J. L. BELL is a Massachusetts writer who specializes in (among other things) the start of the American Revolution in and around Boston. He is particularly interested in the experiences of children in 1765-75. He has published scholarly papers and popular articles for both children and adults. He was consultant for an episode of History Detectives, and contributed to a display at Minute Man National Historic Park.

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Saturday, January 13, 2007

Something of a Scandal from Cully Stimson

I delay my return to the barber's shop for another day in order to respond to this week's news that Charles D. "Cully" Stimson, U.S. "Deputy Assistant Secretary of Defense for Detainee Affairs," complained about lawyers representing men that the U.S. military has detained for years without trial under shifting justifications, regimens, and charges.

On Thursday, Stimson told Federal News Radio, a Washington, D.C., station aimed at government employees ("unprompted," as the Washington Post noted):

Actually you know I think the news story that you're really going to start seeing in the next couple of weeks is this: As a result of a FOIA [Freedom of Information Act] request through a major news organization, somebody asked, "Who are the lawyers around this country representing detainees down there," and you know what, it's shocking. . . .

I think, quite honestly, when corporate CEOs see that those firms are representing the very terrorists who hit their bottom line back in 2001, those CEOs are going to make those law firms choose between representing terrorists or representing reputable firms, and I think that is going to have major play in the next few weeks. And we want to watch that play out.
According to the New York Times, the FOIA request Stimson referred to came from Monica Crowley, a latter-day Nixon hand with a syndicated radio show. Robert Pollock on the Wall Street Journal editorial page picked up the same information on Friday.

Are these independent events? Crowley made herself unwelcome at the Journal by plagiarizing an essay for the paper in 1998, so Pollock was unlikely to have picked up his information from her. Instead, Pollock wrote, "A senior U.S. official I spoke to speculates that this information might cause something of a scandal..." That's the exact same argument Stimson was making on the radio. Could this "senior U.S. official" be Stimson himself?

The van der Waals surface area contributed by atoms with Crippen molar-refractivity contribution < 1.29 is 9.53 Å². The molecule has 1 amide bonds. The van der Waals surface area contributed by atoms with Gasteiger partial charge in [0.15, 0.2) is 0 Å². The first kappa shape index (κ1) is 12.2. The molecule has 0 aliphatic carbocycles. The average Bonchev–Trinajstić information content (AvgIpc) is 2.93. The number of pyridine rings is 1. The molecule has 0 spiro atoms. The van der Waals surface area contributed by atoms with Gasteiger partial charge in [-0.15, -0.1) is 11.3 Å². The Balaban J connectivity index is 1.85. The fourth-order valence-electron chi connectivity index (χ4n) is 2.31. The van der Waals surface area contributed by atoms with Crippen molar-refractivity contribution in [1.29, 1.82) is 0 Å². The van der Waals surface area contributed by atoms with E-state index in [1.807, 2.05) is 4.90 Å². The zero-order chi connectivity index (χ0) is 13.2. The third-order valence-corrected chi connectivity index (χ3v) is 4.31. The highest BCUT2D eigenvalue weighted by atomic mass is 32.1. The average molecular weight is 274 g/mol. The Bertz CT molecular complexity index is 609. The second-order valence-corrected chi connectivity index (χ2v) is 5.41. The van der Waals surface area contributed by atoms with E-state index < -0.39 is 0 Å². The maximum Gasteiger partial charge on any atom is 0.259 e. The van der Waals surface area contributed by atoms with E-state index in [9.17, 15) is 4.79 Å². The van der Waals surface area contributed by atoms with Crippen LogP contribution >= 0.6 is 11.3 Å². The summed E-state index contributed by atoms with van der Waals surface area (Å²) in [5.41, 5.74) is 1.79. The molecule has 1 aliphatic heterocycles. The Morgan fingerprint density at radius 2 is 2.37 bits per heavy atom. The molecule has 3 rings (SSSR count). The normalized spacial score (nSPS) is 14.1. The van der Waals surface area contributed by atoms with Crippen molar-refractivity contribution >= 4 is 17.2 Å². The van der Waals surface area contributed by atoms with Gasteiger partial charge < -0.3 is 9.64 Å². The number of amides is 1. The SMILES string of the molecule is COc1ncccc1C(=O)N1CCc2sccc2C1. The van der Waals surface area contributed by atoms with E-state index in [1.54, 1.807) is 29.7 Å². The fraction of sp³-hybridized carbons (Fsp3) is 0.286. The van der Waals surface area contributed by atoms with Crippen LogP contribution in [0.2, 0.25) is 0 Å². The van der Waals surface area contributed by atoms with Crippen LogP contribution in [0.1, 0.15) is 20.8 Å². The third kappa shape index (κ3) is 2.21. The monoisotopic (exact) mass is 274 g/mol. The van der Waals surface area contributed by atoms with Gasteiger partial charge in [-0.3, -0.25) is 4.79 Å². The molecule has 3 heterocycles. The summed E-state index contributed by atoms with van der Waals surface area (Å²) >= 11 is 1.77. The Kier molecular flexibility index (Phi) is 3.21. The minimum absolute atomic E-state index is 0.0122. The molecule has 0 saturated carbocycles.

Certainly Stimson's on-air huffing about a FOIA request is a smokescreen for his attempt to push information into the public discourse and make it seem like a major revelation. In fact, most of the attorneys working on Guantanamo detainee cases have been vocal about their work since the men and boys they've represented have been silenced.

Stimson is entitled to his opinion that the worst the terrorists did in 2001 was to "hit [corporate CEOs'] bottom line," narrow as that makes him seem. And he deserves the freedom to reinforce the hypocrisy of the administration he works for; as Jonathan Adler pointed out on the Volokh Conspiracy:
When left-leaning activist groups attacked administration judicial or executive nominees on the grounds some had worked for unsavory clients, the administration correctly responded that it is wrong to attribute a client's position to his or her attorney, and that nominees should be judged upon their professional qualifications, rather than the political appeal or moral caliber of their former client base.
In fact, representing people accused of serious crimes is a deeper pillar of our justice system than representing causes or corporations. As a lawyer and a government official, Stimson should understand that. Some of those lawyers are making his job harder, but that's because his basic tasks were unconstitutional and untenable to begin with. Trying to stir up corporate America to boycott effective attorneys is both foolish and unethical.

Back in October, when the Publican candidate for governor of Massachusetts tried to use the same complaint against her Democratic opponent (before losing by more than twenty percentage points), I posted Josiah Quincy, Jr.'s statement that all accused deserved legal counsel. Quincy wrote back in 1770 after he was appointed to defend the soldiers in the Boston Massacre and another unpopular murder defendant. At that time, this legal principle was just becoming established. Since then, it's become a bedrock for American justice. Stimson apparently needs a refresher in that legal history.

In addition, Stimson might consider two of the complaints about the British sovereign that the Continental Congress listed in the Declaration of Independence:
For depriving us in many cases, of the benefit of Trial by Jury:

For transporting us beyond Seas to be tried for pretended offences:


Robert S. Paul said...

Brilliant. Tyranny never comes in over night, it always creeps in slowly, and this is the exact way it happens.

Anonymous said...

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